Ohio: A realistic analysis of where the race stands — If the GOP turns out in Ohio, Romney wins handily
The consensus is that Florida, North Carolina, Virginia, and Colorado have slipped away from Barack Obama and into Mitt Romney’s column. Indiana has been long gone for Obama for quite a while. The shortest route for Romney to electoral victory would be to pick off Ohio and be done with it.
There is a very good analysis of the current state of Ohio done by someone who posts here at Redstate, or I have to assume this is the same Dave in Fla that posts here on occasion. The most recent Ohio polls with the exception of the most recent poll from Suffolk today project a 2008 turnout to twice as better than 2008 for Barack Obama (a.k.a. the most recent CBS/Quinnipiac poll to name one). Rather than get all bogged down in a sophisticated breakdown to see what is really happening in Ohio, some basic facts to keep in mind.
- In 2008, there was a 4.5 advantage in turnout for Democrats.
- In 2008, Obama won independents by 8 points.
- In 2010, there was a 1 point advantage in turnout for the GOP.
- In 2012, polls in Ohio across the board show Romney with a high single to low double digit lead among independents.
- There has been an enormous shift toward the GOP in the early voting numbers compared to the 2008 early voting numbers in Ohio.
About that important #5, Democratic early voting is very much down across the board in every county in Ohio. Even in deep blue Cuyahoga county in northern Ohio, the early voting numbers are off 6% there. The GOP early voting is actually up as well across every county. However, the big falloff has been among Democratic early voting. In 2008, Democrats had a 13.88 point edge in early voting. In 2012, they have a 6.13 edge. That’s almost a 56% drop in Obama’s early voting advantage. If the early numbers can be used as a precursor to what the turnout of the electorate will be in Ohio, this is suggesting a D+2 electorate in Ohio and this looks to be the best case scenario regarding turnout for Obama. However, that enthusiasm edge and the impressive Romney ground game could push this turnout needle further right as Romney voters whom haven’t voted will turn out in force on Election Day. Remember, McCain won the Election Day vote in Ohio by 2.5 points but he got buried in the early voting. This D+2 projection of turnout would be very realistic considering what we saw in 2008 and 2010. Now back to Dave’s analysis as off today regarding Ohio which does factor in all of Romney’s independent support in Ohio. Here is what he shows using turnout models from 2004 to today. Looking at the average composite of all the recent polls documented at Real Clear Politics, here is what he came up with.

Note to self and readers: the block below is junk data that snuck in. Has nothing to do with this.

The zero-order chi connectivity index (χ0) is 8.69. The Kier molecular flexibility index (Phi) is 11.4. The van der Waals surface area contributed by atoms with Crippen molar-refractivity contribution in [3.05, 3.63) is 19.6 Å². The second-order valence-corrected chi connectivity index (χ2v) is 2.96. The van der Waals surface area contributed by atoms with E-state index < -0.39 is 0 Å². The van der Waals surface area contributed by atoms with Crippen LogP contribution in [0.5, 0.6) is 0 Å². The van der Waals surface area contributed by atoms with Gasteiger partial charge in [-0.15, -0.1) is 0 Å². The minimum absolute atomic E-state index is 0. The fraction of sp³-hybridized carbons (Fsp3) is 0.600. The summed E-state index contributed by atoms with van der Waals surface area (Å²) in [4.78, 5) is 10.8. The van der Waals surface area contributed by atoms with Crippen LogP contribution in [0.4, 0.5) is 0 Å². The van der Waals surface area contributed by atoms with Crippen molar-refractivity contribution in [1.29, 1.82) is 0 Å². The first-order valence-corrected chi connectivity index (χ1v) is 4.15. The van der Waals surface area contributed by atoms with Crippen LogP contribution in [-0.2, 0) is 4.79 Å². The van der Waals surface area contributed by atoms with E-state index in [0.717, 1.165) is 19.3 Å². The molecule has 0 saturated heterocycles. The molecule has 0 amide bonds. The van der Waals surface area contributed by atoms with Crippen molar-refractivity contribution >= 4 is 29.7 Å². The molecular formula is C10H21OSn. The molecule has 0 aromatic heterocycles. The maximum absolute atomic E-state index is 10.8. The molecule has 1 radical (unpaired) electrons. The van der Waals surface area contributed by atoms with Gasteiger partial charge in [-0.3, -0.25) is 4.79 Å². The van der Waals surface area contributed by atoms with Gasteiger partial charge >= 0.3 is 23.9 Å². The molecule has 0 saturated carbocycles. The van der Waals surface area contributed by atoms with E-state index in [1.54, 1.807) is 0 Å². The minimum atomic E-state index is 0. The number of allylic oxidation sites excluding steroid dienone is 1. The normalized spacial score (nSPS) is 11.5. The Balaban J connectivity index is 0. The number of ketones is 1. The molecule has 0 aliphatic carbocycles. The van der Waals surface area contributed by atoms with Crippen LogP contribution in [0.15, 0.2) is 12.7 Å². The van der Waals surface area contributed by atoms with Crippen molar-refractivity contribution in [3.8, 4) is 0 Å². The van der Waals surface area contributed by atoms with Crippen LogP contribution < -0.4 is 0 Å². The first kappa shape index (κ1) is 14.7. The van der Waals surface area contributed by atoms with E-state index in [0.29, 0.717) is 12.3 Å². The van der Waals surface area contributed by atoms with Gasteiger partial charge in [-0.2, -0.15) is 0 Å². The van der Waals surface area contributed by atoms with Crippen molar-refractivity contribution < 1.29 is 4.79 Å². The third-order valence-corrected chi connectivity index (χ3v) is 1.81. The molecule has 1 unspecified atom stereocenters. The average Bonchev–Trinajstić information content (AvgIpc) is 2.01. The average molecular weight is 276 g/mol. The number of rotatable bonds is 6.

O+2.17% – Current RCP Average
R+8.92% – Average using the 2004 turnout model
O+0.51% – Average using the 2008 turnout model
R+5.72% – Average using the 2010 turnout model
R+4.99% – Average using the 2012 registration model
R+2.84% – Average using the D+3 turnout model
If the early voting numbers are any indication of the electorate of D+2 which I think they can considered to be, I believe that Romney is up probably about 3.5-4 points right now in Ohio in the worst case scenario. But, it is up to the voters on the right to show up for Romney. I have no questions in my mind that they will. The only thing preventing Democrats from going into a full blown panic is these polls that are projecting a turnout that will not be within the realm of possibility of happening this election.